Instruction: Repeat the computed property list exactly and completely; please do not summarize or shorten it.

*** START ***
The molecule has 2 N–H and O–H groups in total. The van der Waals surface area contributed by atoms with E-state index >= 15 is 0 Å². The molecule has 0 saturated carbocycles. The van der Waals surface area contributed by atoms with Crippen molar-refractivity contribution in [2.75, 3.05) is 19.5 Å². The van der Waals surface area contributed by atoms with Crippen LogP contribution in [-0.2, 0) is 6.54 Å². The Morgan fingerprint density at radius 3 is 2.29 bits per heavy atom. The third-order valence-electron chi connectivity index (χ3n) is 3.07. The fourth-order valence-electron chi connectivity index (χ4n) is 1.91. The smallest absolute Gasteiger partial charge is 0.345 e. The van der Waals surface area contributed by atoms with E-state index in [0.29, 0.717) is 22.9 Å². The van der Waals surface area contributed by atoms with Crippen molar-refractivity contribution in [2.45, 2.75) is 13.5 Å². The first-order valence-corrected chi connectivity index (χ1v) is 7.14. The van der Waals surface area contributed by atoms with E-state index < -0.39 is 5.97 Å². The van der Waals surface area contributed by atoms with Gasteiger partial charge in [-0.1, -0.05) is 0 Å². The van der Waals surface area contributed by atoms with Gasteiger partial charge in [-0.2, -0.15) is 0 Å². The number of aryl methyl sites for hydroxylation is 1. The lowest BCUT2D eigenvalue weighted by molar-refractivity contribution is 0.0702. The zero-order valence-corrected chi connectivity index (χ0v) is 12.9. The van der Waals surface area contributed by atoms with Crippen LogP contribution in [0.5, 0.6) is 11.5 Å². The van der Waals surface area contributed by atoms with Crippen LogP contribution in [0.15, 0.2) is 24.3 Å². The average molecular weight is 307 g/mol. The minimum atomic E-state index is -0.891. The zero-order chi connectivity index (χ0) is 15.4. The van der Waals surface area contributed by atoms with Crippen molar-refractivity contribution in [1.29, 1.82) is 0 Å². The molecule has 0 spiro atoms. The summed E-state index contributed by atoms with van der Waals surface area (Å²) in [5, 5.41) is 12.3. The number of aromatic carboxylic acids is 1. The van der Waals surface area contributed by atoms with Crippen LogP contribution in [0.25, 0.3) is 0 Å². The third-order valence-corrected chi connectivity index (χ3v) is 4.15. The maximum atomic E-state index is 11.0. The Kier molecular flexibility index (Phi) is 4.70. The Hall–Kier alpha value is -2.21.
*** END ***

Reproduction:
The molecule has 2 N–H and O–H groups in total. The van der Waals surface area contributed by atoms with E-state index >= 15 is 0 Å². The molecule has 0 saturated carbocycles. The van der Waals surface area contributed by atoms with Crippen molar-refractivity contribution in [2.75, 3.05) is 19.5 Å². The van der Waals surface area contributed by atoms with Crippen LogP contribution in [-0.2, 0) is 6.54 Å². The Morgan fingerprint density at radius 3 is 2.29 bits per heavy atom. The third-order valence-electron chi connectivity index (χ3n) is 3.07. The fourth-order valence-electron chi connectivity index (χ4n) is 1.91. The smallest absolute Gasteiger partial charge is 0.345 e. The van der Waals surface area contributed by atoms with E-state index in [0.29, 0.717) is 22.9 Å². The van der Waals surface area contributed by atoms with Crippen molar-refractivity contribution in [2.45, 2.75) is 13.5 Å². The first-order valence-corrected chi connectivity index (χ1v) is 7.14. The van der Waals surface area contributed by atoms with E-state index < -0.39 is 5.97 Å². The van der Waals surface area contributed by atoms with Gasteiger partial charge in [-0.1, -0.05) is 0 Å². The van der Waals surface area contributed by atoms with Gasteiger partial charge in [-0.2, -0.15) is 0 Å². The number of aryl methyl sites for hydroxylation is 1. The lowest BCUT2D eigenvalue weighted by molar-refractivity contribution is 0.0702. The zero-order valence-corrected chi connectivity index (χ0v) is 12.9. The van der Waals surface area contributed by atoms with Crippen LogP contribution in [0.5, 0.6) is 11.5 Å². The van der Waals surface area contributed by atoms with Crippen LogP contribution in [0.15, 0.2) is 24.3 Å². The average molecular weight is 307 g/mol. The minimum atomic E-state index is -0.891. The zero-order chi connectivity index (χ0) is 15.4. The van der Waals surface area contributed by atoms with Crippen molar-refractivity contribution in [1.29, 1.82) is 0 Å². The molecule has 0 spiro atoms. The summed E-state index contributed by atoms with van der Waals surface area (Å²) in [5, 5.41) is 12.3. The number of aromatic carboxylic acids is 1. The van der Waals surface area contributed by atoms with Crippen LogP contribution in [0.25, 0.3) is 0 Å². The third-order valence-corrected chi connectivity index (χ3v) is 4.15. The maximum atomic E-state index is 11.0. The Kier molecular flexibility index (Phi) is 4.70. The Hall–Kier alpha value is -2.21.